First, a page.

As controversy continues in our country over gender rights in general, it is important to remember the struggle for women’s rights and some of what it took to get us where we are, lest by failing to distinguishing that particular aspect of inequity we lose more of what we had gained.  Young people especially deserve to know and build upon this heritage.

Below is an excerpt from American Women in the Progressive Era, 1900-1920, by Dorothy and Carl J. Schneider

1914, London, England, UK — Police prevent suffragist Emmeline Pankhurst and her two daughters (left to right) Chistabel and Sylvia from entering Buckingham Palace to present a petition to the King. — Image by © Bettmann/CORBIS

“…For the next year and a half suffragists picketed the White House or Congress.  Always carrying brilliantly colored and highly photogenic banners, in rain, snow, and cold, in Washington’s torpid heat, they stood at their posts or marched.  Women in their teens and women in their eighties picketed.  Women fainted, recovered, and returned to their posts.

“…On Wilson’s second Inauguration Day, 1000 women, marching by states, circled the White House in the pouring rain, under a banner with Inez Milholland’s words:  “Mr. President, how long must women wait for liberty?’

“…Women from all over the country took their turn on line.  “I have no son to give my country to fight for democracy abroad,’ wrote Mrs. S.H.B.Gray of Colorado, ‘and so I send my daughter to Washington to fight for democracy at home.’

“…Nineteen year old Edna Mary Purtell took a vacation from her file clerk’s job at Travelers Insurance in Hartford, Connecticut to demonstrate in Washington.  She was arrested four times in one day and served  five days on hunger strike in jail.  Back at her job, warned by the president of Travelers against talking about suffrage, she told him that she would do her job responsibly but concluded, ‘once I get in that elevator (or take a) coffee break…I’ll talk about anything I want.’

“…Time and again (police) arrested the pickets and the chivalrous males who came to their defense, but not the ruffians who assaulted them, tore the banners out of their hands and destroyed them, tried to rip off their sashes, knocked them to the ground, and dragged them along the sidewalk.

“…Altogether 168 American women served jail sentences.  Their choice took courage for all the pickets but especially for the gently bred, the very young, and the very old.

“…Some women were put in solitary confinement.

“…Some women hunger-struck…Officials resorted to force-feeding.  Mrs. Lawrence Lewis, a grandmother, described her experience: she was seized, laid on her back, held down by five people.  A doctor forced a tube through her lips and down her throat.  As the fluid poured through the tube, everything turned black.  She came to herself to realize that she was making terrible sounds against her will.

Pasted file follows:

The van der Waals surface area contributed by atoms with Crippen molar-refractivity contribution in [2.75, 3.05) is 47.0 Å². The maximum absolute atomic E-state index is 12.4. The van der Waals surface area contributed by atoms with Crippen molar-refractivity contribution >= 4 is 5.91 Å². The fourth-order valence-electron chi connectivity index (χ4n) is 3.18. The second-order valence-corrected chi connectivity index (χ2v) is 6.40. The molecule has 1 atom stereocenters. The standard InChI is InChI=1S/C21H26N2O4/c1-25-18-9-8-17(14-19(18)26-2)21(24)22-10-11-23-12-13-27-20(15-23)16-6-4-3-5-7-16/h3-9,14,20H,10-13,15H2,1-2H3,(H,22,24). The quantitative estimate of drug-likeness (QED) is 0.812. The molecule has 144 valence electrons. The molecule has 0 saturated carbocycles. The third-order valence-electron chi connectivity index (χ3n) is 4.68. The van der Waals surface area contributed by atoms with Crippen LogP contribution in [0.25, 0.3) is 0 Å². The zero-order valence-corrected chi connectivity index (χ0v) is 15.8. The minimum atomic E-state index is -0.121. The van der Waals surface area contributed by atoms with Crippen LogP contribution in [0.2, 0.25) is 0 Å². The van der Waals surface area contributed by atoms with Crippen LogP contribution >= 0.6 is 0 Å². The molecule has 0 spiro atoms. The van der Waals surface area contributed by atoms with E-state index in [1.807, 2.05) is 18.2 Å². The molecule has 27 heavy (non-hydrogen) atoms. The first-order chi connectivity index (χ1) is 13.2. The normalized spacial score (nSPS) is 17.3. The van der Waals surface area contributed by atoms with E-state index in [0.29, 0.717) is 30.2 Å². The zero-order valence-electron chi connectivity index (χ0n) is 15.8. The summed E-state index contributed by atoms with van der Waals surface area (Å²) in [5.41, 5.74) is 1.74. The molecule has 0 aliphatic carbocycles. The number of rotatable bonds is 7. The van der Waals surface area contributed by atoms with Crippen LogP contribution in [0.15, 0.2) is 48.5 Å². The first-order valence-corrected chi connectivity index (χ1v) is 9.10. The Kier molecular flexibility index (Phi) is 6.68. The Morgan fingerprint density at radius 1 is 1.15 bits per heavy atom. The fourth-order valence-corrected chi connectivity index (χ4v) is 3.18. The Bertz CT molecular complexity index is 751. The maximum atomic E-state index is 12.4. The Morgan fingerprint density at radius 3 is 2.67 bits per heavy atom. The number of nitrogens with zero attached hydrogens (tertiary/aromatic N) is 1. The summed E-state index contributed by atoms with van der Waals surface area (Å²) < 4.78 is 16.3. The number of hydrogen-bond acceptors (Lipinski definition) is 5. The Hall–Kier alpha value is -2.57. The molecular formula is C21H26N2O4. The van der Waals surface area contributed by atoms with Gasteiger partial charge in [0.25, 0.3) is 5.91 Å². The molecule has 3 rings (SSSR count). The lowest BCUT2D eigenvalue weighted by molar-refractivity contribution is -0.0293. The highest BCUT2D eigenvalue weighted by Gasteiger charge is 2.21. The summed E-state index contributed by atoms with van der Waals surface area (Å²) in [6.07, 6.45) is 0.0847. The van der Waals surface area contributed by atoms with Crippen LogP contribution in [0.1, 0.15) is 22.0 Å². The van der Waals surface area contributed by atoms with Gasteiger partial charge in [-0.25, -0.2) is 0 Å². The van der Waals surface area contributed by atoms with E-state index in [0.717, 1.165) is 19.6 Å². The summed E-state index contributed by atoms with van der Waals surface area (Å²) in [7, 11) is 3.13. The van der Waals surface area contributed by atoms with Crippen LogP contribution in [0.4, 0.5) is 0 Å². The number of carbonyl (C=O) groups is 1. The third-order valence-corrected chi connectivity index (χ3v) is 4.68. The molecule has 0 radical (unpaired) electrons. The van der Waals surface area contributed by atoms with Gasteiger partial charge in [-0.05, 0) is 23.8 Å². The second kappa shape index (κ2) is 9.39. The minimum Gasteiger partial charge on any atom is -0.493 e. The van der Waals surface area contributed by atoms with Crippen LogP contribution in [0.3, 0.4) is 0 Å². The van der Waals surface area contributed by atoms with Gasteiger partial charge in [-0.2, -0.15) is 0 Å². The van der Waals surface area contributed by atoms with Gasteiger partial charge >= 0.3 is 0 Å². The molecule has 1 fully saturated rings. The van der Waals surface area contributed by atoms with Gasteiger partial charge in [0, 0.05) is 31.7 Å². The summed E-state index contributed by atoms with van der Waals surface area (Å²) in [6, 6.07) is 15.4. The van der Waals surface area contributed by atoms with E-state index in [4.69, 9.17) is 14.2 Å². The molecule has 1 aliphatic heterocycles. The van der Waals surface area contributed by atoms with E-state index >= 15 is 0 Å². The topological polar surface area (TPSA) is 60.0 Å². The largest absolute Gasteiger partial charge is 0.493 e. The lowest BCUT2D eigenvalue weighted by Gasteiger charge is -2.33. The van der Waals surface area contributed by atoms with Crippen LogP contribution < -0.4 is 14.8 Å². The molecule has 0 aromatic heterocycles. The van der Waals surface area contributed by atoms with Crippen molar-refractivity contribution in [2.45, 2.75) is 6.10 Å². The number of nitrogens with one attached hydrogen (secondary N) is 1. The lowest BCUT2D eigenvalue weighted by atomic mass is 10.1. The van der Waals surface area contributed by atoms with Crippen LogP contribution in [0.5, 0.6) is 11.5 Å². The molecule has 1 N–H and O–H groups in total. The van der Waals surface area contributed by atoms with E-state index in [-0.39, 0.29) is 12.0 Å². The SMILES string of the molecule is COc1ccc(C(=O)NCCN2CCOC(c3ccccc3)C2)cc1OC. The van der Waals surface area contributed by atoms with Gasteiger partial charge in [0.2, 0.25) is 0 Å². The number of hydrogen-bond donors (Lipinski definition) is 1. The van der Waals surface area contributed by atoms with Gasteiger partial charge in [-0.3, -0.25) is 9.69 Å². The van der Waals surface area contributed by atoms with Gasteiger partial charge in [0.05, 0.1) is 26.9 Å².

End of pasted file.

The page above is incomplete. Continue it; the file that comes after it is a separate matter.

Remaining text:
“…Often the women vomited continuously during the feeds.  So brutal was the process that, despite a writ of habeas corpus, authorities refused to produce Lewis and Lucy Burns in court, on the grounds that they were too weak…

“…Yet Alice Paul hunger-struck for 22 days, during the last two weeks of which she was force-fed.  Finally she was removed to a hospital…Despite a doctor’s certification of her sanity and warning that she would never break, for she had the spirit of Joan of Arc, she was kept in the psychopathic ward for a week incommunicado, while insane prisoners peered in at her door and nurses kept her awake with hourly examinations by flashlight.

“…From August to November 1917 the severity of treatment inflicted on the women prisoners escalated, on the streets, in the courts, and in the jail.  It culminated in the November ‘Night of Terror.’  That night squads of guards beat the suffragists unmercifully.  Two seized the 70-yearr-old Mrs. Nolan, dragged her away, as she pleaded with them to be careful of her lame foot, and threw her onto a bed.  Two others twisted Dorothy Day’s arms above her head, lifted her, and brought her body down twice over the back of an iron bench.  Others threw Mrs. Cosu against the wall of a cell; she suffered a heart attack but was refused a doctor.

“…In its progress from a gleam in the eye of Elizabeth Cady Stanton to a political reality, woman suffrage caused even those women who did not commit themselves to it to reexamine their identities and their roles.  It drew on the time, money, and energy of millions.  And it transformed the lives of thousands, who labored for it day and night, year after year, through hope and despair.”

Let us not forget!